Agritech startup funding declines by third, deal count falls 42% in 2022: Report
Agri-business marketplaces and agri-fintech were the most popular upstream categories among investors; farmtech investments were also strong, according to the report by VC firms Agfunder and Omnivore.
Tuesday May 23, 2023,
3 min Read
Agriculture and foodtech startups raised a total funding of $2.4 billion in 2022, a 33% decline from the $3.6 billion secured in 2021. The total number of deals declined to 133 last year from 230 in 2021, according to a report by venture capital firms Agfunder and Omnivore.
The decline in investments in the agritech space matched the fall in VC funding in other startup sectors including healthtech, fintech, and direct-to-consumer brands. However, investors are keeping a close eye on specific sectors, including those focused on farmers and climate change.
"Rising concerns around the impact of climate change on Indian agriculture have captured the attention of investors, catalysing efforts to deliver affordable mitigation and adaptation solutions for smallholder farmers," the report said.
Startups innovating upstream, closer to farmers and across the supply chain, bucked the downward trend witnessed globally, raising $620 million—up 50% from $409 million in 2021. Farmtech investments also remained relatively strong, raising $1.1 billion in 2022, which was a modest 15% drop from the previous year.
Agri-business marketplaces and agri-fintech were the most popular upstream categories among investors, the report said. Upstream startups provide resources including finance to farmers.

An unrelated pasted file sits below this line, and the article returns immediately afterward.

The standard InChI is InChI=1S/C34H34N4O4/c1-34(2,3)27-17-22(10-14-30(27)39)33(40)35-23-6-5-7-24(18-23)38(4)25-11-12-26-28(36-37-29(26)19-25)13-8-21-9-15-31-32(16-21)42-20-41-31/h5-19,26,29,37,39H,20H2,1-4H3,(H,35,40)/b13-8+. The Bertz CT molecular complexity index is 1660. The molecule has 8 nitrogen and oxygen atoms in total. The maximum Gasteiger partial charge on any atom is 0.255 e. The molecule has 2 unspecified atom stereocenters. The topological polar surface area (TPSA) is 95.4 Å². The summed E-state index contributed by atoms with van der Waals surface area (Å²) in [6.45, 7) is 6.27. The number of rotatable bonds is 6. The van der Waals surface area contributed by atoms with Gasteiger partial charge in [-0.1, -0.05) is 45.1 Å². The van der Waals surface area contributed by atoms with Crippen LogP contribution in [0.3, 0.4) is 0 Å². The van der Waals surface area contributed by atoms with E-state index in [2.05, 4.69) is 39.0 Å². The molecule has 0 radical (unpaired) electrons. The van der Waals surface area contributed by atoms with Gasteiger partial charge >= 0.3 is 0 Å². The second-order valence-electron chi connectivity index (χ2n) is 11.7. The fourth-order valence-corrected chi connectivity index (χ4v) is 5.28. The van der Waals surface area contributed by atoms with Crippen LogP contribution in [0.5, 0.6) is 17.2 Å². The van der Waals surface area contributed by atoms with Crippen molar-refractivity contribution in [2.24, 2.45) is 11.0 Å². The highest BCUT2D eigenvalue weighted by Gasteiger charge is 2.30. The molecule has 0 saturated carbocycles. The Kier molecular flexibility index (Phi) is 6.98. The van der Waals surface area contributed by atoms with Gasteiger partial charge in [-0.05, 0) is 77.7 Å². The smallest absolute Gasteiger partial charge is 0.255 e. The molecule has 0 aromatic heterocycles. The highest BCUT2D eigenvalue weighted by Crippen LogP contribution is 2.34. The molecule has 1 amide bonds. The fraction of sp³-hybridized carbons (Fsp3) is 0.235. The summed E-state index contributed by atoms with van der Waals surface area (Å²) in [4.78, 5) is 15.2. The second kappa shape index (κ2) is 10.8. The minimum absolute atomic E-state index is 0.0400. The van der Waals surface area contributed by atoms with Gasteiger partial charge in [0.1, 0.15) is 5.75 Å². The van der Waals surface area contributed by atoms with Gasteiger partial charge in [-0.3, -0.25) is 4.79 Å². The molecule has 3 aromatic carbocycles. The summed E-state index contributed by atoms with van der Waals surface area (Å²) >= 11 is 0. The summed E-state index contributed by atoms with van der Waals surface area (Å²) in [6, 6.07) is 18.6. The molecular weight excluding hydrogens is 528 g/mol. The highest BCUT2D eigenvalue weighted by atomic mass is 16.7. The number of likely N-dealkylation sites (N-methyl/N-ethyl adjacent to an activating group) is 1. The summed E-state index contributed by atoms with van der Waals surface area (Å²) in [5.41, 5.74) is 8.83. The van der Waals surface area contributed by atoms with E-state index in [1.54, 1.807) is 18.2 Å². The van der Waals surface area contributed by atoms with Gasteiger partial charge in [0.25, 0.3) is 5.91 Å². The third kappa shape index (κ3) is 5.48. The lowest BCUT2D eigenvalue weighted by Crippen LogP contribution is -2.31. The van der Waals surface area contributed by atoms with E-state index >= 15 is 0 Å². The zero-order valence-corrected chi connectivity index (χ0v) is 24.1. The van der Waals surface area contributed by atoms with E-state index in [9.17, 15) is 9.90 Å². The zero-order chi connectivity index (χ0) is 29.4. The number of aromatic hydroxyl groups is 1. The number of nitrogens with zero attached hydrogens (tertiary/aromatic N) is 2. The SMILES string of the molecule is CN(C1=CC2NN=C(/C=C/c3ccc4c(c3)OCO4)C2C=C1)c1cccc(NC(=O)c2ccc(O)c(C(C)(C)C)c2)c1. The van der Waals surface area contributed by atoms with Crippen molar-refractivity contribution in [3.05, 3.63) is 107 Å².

Downstream startups, which include companies offering products and services across the value chain—from farm to consumers—saw a 37% plunge in funding in 2022 compared to 2021.
Food delivery startups waned mainly due to consolidation and the lack of innovation, the report said. Once the pandemic lockdowns ended, many downstream ventures struggled to maintain the accelerated pace of growth created during the COVID-19 months in 2020 and 2021.
"A highly saturated home delivery market has further reduced investor interest. In the coming months, we expect fewer players to enter the downstream market and more M&A activity among existing companies," the report said.
Meal marketplaces and e-grocery were the most funded downstream categories yet again. The capital raised by these two categories accounts for 54% of total funding in Indian agri-foodtech, with e-grocery startups landing the highest number of late-stage deals. E-grocery startups raised $776 million across 20 deals, accounting for 32% of overall agri-foodtech funding in India, according to the report.
Food delivery firm Swiggy raised $700 million in January 2022 and has committed to investing heavily in its quick commerce vertical Instamart. Mumbai-based Zepto, which offers 10-minute grocery delivery, raised $200 million in May 2022.
Midstream technologies deal activity decreased though the category remains active with $178 million raised across 14 deals. Midstream startups help the middlemen in the agriculture value chain, especially in distribution and marketplace functions.
"It is a challenging funding environment for startups globally and, as our report shows, India is no different. The relative increase in upstream financing is a welcome bright spot and reflects the urgency to fund technologies addressing the multiple inefficiencies in our food production and distribution systems that contribute to climate change and hunger," said Michael Dean, Founding Partner at AgFunder.
"Across India’s agri-foodtech ecosystem, 2023 will stress test startups while also being an ideal vintage for VCs who can enter promising deals at cheap valuations. Despite the transient headwinds, agri-foodtech in India will continue to surge ahead," said Mark Kahn, Managing Partner at Omnivore.
(The copy was updated for clarity and with an infographic.)
Edited by Kanishk Singh